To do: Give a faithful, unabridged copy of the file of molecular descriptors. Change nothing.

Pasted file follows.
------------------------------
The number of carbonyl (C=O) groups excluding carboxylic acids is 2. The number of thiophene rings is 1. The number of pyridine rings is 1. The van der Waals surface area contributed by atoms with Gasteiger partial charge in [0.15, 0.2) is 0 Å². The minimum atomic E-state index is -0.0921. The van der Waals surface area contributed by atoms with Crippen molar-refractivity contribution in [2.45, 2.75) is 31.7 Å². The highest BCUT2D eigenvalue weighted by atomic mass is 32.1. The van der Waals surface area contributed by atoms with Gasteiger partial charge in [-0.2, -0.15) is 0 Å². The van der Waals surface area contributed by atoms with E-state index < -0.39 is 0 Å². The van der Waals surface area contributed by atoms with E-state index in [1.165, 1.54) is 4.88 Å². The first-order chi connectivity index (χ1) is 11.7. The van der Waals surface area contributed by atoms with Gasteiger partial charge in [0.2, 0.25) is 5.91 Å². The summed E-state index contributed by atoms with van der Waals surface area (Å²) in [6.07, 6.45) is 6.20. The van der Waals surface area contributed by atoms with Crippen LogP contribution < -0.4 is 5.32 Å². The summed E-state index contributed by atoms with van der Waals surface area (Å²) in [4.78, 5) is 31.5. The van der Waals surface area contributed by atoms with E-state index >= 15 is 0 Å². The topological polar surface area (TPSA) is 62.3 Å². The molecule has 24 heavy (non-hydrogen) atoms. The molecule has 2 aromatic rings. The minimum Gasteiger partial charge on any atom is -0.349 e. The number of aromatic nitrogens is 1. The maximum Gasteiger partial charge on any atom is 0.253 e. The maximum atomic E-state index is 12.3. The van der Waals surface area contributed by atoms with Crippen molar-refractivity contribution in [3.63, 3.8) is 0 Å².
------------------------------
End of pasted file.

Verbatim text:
The number of carbonyl (C=O) groups excluding carboxylic acids is 2. The number of thiophene rings is 1. The number of pyridine rings is 1. The van der Waals surface area contributed by atoms with Gasteiger partial charge in [0.15, 0.2) is 0 Å². The minimum atomic E-state index is -0.0921. The van der Waals surface area contributed by atoms with Crippen molar-refractivity contribution in [2.45, 2.75) is 31.7 Å². The highest BCUT2D eigenvalue weighted by atomic mass is 32.1. The van der Waals surface area contributed by atoms with Gasteiger partial charge in [-0.2, -0.15) is 0 Å². The van der Waals surface area contributed by atoms with E-state index < -0.39 is 0 Å². The van der Waals surface area contributed by atoms with E-state index in [1.165, 1.54) is 4.88 Å². The first-order chi connectivity index (χ1) is 11.7. The van der Waals surface area contributed by atoms with Gasteiger partial charge in [0.2, 0.25) is 5.91 Å². The summed E-state index contributed by atoms with van der Waals surface area (Å²) in [6.07, 6.45) is 6.20. The van der Waals surface area contributed by atoms with Crippen LogP contribution < -0.4 is 5.32 Å². The summed E-state index contributed by atoms with van der Waals surface area (Å²) in [4.78, 5) is 31.5. The van der Waals surface area contributed by atoms with E-state index >= 15 is 0 Å². The topological polar surface area (TPSA) is 62.3 Å². The molecule has 24 heavy (non-hydrogen) atoms. The molecule has 2 aromatic rings. The minimum Gasteiger partial charge on any atom is -0.349 e. The number of aromatic nitrogens is 1. The maximum Gasteiger partial charge on any atom is 0.253 e. The maximum atomic E-state index is 12.3. The van der Waals surface area contributed by atoms with Crippen molar-refractivity contribution in [3.63, 3.8) is 0 Å².